Norwegian state owned energy company, Statoil, has been explaining its investment plans for the development of the Dogger Bank offshore wind project, 80 miles of the North East coast. With a potential spend of around £13bn on the project, the opportunity for regional businesses is significant with Statoil aiming to achieve 50% input on this development from UK suppliers.
The main direct contracting opportunity will be for its ‘Tier One’ contractors with subcontractors working through them. Mr Brustad, Vice President Renewables Offshore Wind at Statoil said: “Our Dogger Bank scheme will present some major local opportunities for the supply chain. One of our problems is identifying the SME’s who can help us achieve this project. Our aim is to increase the amount of local content on this development, and the opportunities for the North East supply chain are huge.“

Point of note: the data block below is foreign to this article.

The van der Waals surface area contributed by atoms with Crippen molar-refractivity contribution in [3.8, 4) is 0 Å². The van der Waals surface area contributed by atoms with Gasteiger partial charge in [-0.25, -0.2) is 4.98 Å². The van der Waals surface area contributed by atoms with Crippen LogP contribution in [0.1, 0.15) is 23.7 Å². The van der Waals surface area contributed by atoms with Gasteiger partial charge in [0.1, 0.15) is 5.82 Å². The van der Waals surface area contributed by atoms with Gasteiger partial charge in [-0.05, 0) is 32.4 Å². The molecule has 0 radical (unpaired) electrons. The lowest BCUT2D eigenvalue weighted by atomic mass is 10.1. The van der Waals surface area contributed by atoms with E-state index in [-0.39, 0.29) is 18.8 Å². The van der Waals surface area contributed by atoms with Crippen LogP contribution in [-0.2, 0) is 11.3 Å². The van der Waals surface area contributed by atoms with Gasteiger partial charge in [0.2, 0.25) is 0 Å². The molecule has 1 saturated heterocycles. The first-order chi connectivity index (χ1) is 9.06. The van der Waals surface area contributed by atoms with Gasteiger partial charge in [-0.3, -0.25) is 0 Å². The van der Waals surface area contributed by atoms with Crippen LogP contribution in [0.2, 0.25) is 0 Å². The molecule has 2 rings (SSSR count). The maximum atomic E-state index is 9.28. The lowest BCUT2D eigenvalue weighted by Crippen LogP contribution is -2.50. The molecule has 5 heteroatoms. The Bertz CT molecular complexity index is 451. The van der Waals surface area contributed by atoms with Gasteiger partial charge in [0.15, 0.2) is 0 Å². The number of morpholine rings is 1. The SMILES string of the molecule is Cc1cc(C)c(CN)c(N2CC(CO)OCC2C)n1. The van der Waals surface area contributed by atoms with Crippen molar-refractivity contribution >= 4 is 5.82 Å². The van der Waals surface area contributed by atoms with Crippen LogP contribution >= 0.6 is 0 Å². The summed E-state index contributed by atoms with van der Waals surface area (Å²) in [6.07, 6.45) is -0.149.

The Dogger Bank development will consist of four distinct phases: Creyke Beck A & B and Teesside A & B. Each of these will consist of an investment of between £3bn – 3.4bn delivering a total new electricity capacity of almost 5GW, enough to power 2.5m homes. Mr Brustad said the technological know-how of the North East supply chain is vital to achieving the 50% UK content target and is confident they can do so.
While the planning process for the Dogger Bank development is complete it still needs to win a Contract for Difference (CfD). Earlier this year the Government said it would provide further support for renewable electricity through the CfD scheme at a new auction later this year. Although the soundings are favourable for Statoil and other contractors, the UK currently has an installed capacity of 6GW and the Government want to see this rise to 10GW by 2020. The Government also want to see cost reductions with the aim of eventually bringing the price consumers pay to less than £100 per MW/h.